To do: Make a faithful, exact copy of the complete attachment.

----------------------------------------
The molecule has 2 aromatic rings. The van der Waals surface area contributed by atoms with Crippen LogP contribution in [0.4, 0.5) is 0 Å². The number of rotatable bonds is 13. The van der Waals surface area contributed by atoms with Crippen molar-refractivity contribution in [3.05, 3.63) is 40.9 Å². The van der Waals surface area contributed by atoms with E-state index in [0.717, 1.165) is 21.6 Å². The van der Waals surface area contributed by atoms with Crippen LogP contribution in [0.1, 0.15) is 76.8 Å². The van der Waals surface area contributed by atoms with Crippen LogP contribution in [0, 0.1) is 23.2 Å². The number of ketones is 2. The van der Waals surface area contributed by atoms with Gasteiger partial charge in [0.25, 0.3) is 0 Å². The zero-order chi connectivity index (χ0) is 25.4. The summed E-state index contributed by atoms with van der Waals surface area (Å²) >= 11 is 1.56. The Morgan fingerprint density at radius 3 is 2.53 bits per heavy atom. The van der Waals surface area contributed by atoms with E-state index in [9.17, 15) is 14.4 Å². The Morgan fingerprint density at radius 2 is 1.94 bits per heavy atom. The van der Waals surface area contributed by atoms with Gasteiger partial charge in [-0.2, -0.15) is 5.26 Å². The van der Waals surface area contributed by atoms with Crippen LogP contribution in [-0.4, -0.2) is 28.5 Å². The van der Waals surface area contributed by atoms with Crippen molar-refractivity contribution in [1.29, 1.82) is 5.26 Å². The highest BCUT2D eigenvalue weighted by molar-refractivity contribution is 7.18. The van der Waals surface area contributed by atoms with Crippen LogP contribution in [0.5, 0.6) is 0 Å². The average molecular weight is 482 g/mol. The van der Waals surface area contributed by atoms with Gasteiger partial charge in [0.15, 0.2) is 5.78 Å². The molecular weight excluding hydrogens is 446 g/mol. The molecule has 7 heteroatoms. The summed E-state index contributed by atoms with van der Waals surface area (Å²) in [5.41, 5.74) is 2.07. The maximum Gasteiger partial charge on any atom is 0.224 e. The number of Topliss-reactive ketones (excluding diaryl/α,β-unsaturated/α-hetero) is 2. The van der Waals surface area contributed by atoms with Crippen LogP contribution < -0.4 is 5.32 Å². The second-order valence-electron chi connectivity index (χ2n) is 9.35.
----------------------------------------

The molecule has 2 aromatic rings. The van der Waals surface area contributed by atoms with Crippen LogP contribution in [0.4, 0.5) is 0 Å². The number of rotatable bonds is 13. The van der Waals surface area contributed by atoms with Crippen molar-refractivity contribution in [3.05, 3.63) is 40.9 Å². The van der Waals surface area contributed by atoms with E-state index in [0.717, 1.165) is 21.6 Å². The van der Waals surface area contributed by atoms with Crippen LogP contribution in [0.1, 0.15) is 76.8 Å². The van der Waals surface area contributed by atoms with Crippen LogP contribution in [0, 0.1) is 23.2 Å². The number of ketones is 2. The van der Waals surface area contributed by atoms with Gasteiger partial charge in [0.25, 0.3) is 0 Å². The zero-order chi connectivity index (χ0) is 25.4. The summed E-state index contributed by atoms with van der Waals surface area (Å²) >= 11 is 1.56. The Morgan fingerprint density at radius 3 is 2.53 bits per heavy atom. The van der Waals surface area contributed by atoms with E-state index in [9.17, 15) is 14.4 Å². The Morgan fingerprint density at radius 2 is 1.94 bits per heavy atom. The van der Waals surface area contributed by atoms with Gasteiger partial charge in [-0.2, -0.15) is 5.26 Å². The van der Waals surface area contributed by atoms with Crippen LogP contribution in [-0.4, -0.2) is 28.5 Å². The van der Waals surface area contributed by atoms with Crippen molar-refractivity contribution in [1.29, 1.82) is 5.26 Å². The highest BCUT2D eigenvalue weighted by molar-refractivity contribution is 7.18. The van der Waals surface area contributed by atoms with Crippen LogP contribution in [0.5, 0.6) is 0 Å². The average molecular weight is 482 g/mol. The van der Waals surface area contributed by atoms with Gasteiger partial charge in [0.15, 0.2) is 5.78 Å². The molecular weight excluding hydrogens is 446 g/mol. The molecule has 7 heteroatoms. The summed E-state index contributed by atoms with van der Waals surface area (Å²) in [5.41, 5.74) is 2.07. The maximum Gasteiger partial charge on any atom is 0.224 e. The number of Topliss-reactive ketones (excluding diaryl/α,β-unsaturated/α-hetero) is 2. The van der Waals surface area contributed by atoms with Crippen LogP contribution < -0.4 is 5.32 Å². The second-order valence-electron chi connectivity index (χ2n) is 9.35.